and other nefarious types have always gone after systems that attract the most
users (i.e. Windows for PCs). With the huge increase in the number of users
that have smartphones around the world, mobile threats are becoming
Reuters reports that last year the number of threats
aimed at mobile phones grew significantly. Security firm McAfee said
that the number of new malware threats for mobile devices in 2010 that were
discovered rose 46% over the levels in 2009.
McAfee said in a statement, "As more users access the Internet from an
ever-expanding pool of devices -- computer, tablet, smartphone or Internet TV
-- web-based threats will continue to grow in size and sophistication."
One of the major reasons for the new wave of malware according to McAfee is the
wide use of Adobe PDF software and Flash being prime targets of criminals. PDF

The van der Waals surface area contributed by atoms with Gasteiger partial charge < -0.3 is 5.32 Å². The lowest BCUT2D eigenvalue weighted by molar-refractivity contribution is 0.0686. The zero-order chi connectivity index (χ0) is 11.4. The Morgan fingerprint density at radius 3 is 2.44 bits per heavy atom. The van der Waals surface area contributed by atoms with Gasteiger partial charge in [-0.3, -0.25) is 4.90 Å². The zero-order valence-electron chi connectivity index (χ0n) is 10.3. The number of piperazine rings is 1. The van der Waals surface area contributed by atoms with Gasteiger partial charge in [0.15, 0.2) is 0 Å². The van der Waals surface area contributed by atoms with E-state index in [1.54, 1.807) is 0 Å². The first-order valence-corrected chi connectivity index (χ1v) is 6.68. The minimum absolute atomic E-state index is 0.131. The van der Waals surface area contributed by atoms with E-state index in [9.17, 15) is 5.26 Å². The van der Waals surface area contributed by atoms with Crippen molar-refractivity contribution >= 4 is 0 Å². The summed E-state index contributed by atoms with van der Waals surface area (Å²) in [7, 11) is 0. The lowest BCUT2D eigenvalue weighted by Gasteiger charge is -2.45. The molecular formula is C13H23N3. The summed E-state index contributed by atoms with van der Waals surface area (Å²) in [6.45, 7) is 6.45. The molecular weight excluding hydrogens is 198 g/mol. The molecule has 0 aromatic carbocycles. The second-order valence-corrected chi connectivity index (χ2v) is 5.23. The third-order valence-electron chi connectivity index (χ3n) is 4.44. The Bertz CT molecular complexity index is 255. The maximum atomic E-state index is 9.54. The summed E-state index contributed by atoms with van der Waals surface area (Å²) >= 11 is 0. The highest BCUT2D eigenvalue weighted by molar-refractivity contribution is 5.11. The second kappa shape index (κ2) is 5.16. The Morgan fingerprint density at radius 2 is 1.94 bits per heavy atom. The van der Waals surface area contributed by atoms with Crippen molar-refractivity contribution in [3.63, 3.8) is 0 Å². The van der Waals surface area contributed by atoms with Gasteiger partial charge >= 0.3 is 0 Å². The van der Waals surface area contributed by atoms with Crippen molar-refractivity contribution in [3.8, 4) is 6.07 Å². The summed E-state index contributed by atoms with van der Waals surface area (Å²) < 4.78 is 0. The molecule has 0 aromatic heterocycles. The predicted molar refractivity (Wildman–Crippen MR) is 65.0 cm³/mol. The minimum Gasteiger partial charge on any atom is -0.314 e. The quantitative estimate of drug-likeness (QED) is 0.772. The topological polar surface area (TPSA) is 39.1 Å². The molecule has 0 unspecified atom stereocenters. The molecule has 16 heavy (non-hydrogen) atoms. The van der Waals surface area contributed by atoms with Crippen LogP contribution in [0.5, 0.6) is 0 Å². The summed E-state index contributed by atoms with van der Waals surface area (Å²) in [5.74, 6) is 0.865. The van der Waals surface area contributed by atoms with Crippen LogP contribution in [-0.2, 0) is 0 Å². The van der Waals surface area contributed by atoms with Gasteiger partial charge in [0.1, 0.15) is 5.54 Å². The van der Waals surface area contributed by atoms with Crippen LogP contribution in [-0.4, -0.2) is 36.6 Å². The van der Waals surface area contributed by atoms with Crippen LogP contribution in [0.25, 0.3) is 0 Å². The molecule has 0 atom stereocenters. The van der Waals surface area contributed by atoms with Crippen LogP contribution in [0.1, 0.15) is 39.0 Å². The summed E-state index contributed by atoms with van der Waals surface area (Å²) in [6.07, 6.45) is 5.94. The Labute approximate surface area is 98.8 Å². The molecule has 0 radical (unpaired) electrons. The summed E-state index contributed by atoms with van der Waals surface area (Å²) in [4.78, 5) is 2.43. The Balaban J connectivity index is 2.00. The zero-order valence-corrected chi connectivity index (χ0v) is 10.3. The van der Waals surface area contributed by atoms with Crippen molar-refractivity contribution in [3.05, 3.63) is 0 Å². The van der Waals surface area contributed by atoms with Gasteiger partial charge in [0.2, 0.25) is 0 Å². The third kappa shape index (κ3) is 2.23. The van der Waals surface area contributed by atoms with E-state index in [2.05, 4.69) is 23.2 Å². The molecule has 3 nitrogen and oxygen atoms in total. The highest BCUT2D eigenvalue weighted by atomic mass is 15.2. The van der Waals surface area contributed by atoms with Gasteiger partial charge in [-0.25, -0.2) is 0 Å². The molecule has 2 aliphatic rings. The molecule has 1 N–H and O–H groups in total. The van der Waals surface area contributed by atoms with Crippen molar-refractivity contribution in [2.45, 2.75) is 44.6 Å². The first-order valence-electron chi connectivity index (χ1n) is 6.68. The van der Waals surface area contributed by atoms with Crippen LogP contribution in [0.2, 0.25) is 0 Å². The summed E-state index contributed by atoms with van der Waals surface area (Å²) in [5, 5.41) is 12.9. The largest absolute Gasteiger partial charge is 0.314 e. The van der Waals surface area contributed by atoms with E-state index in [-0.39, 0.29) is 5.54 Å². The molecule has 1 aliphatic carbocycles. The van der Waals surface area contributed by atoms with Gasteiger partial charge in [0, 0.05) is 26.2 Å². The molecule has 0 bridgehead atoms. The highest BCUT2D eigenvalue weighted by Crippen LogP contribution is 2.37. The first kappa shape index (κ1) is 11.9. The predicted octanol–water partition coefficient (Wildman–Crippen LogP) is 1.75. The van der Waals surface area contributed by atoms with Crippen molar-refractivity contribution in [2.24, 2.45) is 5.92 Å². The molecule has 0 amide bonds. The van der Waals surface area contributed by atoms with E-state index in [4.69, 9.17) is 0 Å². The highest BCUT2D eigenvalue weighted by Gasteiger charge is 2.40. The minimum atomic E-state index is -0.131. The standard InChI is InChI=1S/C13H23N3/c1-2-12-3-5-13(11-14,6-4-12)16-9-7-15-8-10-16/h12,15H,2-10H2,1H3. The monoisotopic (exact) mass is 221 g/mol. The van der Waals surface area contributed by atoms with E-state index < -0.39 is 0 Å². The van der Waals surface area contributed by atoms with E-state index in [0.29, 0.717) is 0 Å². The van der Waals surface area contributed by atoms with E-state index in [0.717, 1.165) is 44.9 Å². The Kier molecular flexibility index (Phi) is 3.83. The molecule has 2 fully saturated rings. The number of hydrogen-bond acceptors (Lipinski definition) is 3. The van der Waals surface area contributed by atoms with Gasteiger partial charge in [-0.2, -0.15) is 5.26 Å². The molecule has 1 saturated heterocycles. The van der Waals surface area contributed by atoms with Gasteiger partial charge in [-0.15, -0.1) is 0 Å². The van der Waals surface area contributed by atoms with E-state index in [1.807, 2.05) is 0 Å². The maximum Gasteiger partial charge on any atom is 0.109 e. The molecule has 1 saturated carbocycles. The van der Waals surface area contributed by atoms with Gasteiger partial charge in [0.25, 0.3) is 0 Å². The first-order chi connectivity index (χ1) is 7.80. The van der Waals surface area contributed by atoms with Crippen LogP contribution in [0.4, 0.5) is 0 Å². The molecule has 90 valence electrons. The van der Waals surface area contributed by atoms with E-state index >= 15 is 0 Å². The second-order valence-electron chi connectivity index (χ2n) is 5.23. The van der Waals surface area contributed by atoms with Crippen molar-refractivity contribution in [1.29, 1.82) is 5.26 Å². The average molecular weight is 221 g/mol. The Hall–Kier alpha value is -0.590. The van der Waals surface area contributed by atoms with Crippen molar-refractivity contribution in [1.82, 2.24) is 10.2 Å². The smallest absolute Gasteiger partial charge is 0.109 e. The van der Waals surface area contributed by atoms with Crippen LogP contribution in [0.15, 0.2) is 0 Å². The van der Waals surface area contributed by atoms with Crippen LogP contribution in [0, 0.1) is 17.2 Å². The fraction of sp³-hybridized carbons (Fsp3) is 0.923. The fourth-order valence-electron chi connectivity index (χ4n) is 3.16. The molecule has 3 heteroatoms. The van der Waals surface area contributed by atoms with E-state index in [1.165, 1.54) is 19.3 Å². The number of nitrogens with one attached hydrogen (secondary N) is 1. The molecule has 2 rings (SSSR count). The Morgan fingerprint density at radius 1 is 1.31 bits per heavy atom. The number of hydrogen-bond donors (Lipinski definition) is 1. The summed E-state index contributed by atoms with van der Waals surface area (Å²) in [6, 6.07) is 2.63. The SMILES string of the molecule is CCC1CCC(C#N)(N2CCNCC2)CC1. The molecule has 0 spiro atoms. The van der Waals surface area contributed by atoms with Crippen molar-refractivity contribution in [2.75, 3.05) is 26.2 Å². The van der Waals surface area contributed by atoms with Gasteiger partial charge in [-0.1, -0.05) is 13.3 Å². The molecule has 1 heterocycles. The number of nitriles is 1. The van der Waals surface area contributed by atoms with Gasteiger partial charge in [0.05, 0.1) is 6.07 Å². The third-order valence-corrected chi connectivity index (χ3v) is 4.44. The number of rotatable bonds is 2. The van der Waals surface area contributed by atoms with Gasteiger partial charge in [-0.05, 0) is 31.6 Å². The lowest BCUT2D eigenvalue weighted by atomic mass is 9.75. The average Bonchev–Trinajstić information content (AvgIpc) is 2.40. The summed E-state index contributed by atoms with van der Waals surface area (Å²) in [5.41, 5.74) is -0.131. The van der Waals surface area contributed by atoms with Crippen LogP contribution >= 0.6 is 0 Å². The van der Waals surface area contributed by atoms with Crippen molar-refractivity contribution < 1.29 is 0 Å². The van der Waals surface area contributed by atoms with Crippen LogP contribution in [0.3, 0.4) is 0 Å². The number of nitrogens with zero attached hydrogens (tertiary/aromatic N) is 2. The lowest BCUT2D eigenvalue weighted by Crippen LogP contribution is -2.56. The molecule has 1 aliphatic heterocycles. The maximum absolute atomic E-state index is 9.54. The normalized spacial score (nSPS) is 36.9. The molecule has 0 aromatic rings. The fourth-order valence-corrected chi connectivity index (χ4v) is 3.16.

documents are a major way that malware is spread according to McAfee.
Google Android is being targeted by malware that embeds itself into apps and
games according to McAfee. Late last year, a Trojan
was let loose in China aimed at Android devices that was creating a
While malware and Trojans are increasing, McAfee confirms what other security
firms have been saying, spam overall is decreasing. The decrease was especially
notable in the second half of Q4 2010 when the level of spam dropped 62% by the
end of the year compared to the start of 2010. The big drop was linked to
botnets that were dormant during traditionally busy time of year.
itself is undergoing some big changes. Intel is purchasing McAfee, and the
acquisition has been given
the green light by the FTC and European regulators. The purchase is
expected to bring better security to devices with tighter integration into the
quote: The number of phones sold is irrelevant to the number of malware threats out there.
quote: They aren't saying that the number of infections are increasing only the number of threats.
quote: Having more phones doesn't 'dilute' the threat to your individual phone